Near his house, Antipholus of Ephesus is conversing with his servant Dromio, a goldsmith named Angelo, and a merchant named Balthazar. He tells Angelo that he must leave because his wife gets “shrewish” when he is late for dinner. He tells Angelo to bring a necklace he has ordered for his wife to his house tomorrow.
Antipholus is familiar with his “shrewish” wife, and plans to appease her with an expensive gift. The exchange of precious objects pervades all aspects of the characters’ lives, from business to personal matters.
Antipholus asks why Dromio previously said that he had beaten him, denied the existence of his wife, and asked him about a thousand marks. Dromio insists that Antipholus did deny his wife, beat him, and ask him about the money. Antipholus has invited Balthazar to dinner, and the two jest about what makes a good dinner: Balthazar says it is “small cheer and great welcome,” while Antipholus says it is food.
Antipholus mixes up Dromio of Ephesus with his twin. While there is clearly some kind of mistake going on, it is Dromio who bears the brunt of the blame for the situation.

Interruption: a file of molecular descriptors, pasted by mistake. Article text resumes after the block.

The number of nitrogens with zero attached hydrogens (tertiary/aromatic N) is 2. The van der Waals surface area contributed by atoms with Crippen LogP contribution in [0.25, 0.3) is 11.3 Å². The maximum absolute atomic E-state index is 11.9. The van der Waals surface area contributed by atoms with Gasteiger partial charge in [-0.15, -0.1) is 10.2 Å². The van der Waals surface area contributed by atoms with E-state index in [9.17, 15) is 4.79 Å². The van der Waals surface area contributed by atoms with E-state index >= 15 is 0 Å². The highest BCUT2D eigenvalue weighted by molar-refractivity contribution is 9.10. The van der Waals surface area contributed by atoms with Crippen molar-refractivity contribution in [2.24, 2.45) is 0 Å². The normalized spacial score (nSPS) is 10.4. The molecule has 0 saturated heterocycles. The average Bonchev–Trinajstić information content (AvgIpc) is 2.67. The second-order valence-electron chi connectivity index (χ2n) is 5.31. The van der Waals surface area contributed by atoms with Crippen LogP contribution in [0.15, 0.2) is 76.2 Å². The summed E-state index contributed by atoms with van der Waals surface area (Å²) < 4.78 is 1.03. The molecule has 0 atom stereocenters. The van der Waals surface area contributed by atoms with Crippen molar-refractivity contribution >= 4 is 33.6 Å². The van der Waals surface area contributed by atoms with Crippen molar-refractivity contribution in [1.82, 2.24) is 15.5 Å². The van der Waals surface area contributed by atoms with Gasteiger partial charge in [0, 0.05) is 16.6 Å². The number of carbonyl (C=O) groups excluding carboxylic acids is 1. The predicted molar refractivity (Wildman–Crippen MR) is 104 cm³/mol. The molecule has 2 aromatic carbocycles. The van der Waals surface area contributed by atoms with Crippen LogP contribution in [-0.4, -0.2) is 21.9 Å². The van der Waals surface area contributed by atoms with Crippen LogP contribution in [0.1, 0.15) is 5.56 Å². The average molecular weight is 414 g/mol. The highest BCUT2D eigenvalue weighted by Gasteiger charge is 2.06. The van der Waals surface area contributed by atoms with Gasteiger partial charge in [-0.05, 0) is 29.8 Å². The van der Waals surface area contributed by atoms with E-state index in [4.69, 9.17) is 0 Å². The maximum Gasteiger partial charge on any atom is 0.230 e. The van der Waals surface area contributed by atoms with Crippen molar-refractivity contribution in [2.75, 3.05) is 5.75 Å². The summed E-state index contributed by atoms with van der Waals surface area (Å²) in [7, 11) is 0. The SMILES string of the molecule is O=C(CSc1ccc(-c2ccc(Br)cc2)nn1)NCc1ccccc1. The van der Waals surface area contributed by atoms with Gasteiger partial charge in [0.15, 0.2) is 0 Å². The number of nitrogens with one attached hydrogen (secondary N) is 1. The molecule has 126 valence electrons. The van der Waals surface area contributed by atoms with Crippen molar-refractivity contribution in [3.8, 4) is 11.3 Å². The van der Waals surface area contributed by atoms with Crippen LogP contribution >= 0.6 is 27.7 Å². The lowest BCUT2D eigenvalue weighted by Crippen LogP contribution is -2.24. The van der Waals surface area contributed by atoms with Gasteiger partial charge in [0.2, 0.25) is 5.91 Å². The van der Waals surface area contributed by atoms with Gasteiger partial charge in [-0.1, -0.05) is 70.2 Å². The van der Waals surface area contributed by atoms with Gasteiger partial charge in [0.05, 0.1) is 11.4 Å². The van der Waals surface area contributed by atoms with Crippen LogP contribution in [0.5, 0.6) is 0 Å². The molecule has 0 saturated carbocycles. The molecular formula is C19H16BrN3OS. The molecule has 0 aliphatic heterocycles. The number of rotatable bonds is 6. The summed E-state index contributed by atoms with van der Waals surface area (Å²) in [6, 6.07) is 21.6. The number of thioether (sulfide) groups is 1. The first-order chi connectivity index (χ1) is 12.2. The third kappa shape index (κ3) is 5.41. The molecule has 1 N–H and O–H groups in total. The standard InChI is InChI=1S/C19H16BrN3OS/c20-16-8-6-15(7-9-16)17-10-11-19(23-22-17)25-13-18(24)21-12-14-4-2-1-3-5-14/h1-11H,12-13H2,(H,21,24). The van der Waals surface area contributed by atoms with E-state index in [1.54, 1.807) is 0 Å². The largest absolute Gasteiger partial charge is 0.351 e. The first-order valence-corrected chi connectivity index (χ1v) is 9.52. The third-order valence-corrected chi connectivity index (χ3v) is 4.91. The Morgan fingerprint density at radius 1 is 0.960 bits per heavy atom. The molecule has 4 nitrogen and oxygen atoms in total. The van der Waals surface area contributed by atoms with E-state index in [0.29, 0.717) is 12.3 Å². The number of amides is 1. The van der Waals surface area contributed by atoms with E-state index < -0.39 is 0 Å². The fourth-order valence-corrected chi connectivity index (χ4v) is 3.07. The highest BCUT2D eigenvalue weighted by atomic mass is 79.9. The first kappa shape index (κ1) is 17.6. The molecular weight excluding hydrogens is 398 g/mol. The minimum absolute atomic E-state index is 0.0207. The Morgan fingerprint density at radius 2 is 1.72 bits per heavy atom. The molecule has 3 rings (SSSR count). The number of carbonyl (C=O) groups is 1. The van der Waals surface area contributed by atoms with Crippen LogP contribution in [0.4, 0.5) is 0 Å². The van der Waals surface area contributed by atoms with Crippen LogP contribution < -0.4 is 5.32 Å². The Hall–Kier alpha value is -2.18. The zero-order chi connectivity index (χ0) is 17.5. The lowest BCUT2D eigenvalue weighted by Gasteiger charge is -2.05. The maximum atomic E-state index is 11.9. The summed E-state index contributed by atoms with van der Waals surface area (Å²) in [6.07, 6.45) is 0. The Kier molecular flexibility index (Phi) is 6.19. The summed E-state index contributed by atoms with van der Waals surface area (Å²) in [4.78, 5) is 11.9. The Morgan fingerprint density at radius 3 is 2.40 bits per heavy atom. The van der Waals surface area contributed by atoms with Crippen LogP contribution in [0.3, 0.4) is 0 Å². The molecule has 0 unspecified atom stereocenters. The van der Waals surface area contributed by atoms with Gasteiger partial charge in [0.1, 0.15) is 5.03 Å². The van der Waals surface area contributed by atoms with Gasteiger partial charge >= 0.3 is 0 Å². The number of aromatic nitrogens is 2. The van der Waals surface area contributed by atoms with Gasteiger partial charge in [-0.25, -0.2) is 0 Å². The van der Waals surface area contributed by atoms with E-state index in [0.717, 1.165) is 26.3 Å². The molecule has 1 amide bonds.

Antipholus sends Dromio to the door of his house, but Dromio of Syracuse, who is guarding the door from the inside, refuses to let anyone in. Dromio of Syracuse says his name, and Dromio of Ephesus thinks he has stolen his identity. A servant from within the house named Luce comes to the door and Dromio of Ephesus demands to be let in. She refuses, and Antipholus of Ephesus threatens to knock the door down.
On opposite sides of the door, the two Dromios confront alternate versions of themselves, and Dromio of Ephesus insists that his identity has been stolen. Antipholus of Ephesus responds to the confusing situation with the threat of a violent outburst.
Having heard all this noise, Adriana comes to the door from inside and asks who is outside. Antipholus of Ephesus calls her his wife, and Adriana is shocked, telling this man whom she thinks is a stranger (because Antipholus of Syracuse is inside the house already) to leave. Antipholus is ready to break down the door, and tells Dromio of Ephesus to get “an iron crow” for this purpose.
Balthazar advises Antipholus not to break down the door, as this would raise suspicions about his and his wife’s relationship. He tells Antipholus to get dinner elsewhere and return home later that night to ask his wife why she is barring the door, when fewer people will see any altercation between them. Antipholus is persuaded and suggests they go to dinner with “a wench of excellent discourse” he knows, about whom his wife has “upbraided” him. He tells Angelo to meet him later with the necklace he has ordered.
Balthazar advises Antipholus not to raise any suspicions about the state of his marriage (which is evidently far from perfect). Antipholus has been spending time with another woman, to whom he now goes for dinner. He is still very concerned with the gold necklace that he plans to buy from Angelo.